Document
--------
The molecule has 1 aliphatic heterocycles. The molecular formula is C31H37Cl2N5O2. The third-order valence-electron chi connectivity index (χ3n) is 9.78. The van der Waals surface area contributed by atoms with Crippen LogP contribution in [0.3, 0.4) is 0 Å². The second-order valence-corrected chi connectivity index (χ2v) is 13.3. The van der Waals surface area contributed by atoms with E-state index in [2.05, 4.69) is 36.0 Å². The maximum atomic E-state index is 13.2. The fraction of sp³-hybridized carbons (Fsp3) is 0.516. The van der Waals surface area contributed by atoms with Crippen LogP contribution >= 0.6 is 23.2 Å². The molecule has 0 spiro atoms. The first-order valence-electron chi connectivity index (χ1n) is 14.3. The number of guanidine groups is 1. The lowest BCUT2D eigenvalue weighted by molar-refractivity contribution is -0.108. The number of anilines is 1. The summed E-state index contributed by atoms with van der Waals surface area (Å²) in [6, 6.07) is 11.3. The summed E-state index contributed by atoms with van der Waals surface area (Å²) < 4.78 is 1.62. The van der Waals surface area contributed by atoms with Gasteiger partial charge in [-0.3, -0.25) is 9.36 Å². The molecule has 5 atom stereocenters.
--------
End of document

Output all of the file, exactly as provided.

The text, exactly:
The molecule has 1 aliphatic heterocycles. The molecular formula is C31H37Cl2N5O2. The third-order valence-electron chi connectivity index (χ3n) is 9.78. The van der Waals surface area contributed by atoms with Crippen LogP contribution in [0.3, 0.4) is 0 Å². The second-order valence-corrected chi connectivity index (χ2v) is 13.3. The van der Waals surface area contributed by atoms with E-state index in [2.05, 4.69) is 36.0 Å². The maximum atomic E-state index is 13.2. The fraction of sp³-hybridized carbons (Fsp3) is 0.516. The van der Waals surface area contributed by atoms with Crippen LogP contribution >= 0.6 is 23.2 Å². The molecule has 0 spiro atoms. The first-order valence-electron chi connectivity index (χ1n) is 14.3. The number of guanidine groups is 1. The lowest BCUT2D eigenvalue weighted by molar-refractivity contribution is -0.108. The number of anilines is 1. The summed E-state index contributed by atoms with van der Waals surface area (Å²) in [6, 6.07) is 11.3. The summed E-state index contributed by atoms with van der Waals surface area (Å²) < 4.78 is 1.62. The van der Waals surface area contributed by atoms with Gasteiger partial charge in [-0.3, -0.25) is 9.36 Å². The molecule has 5 atom stereocenters.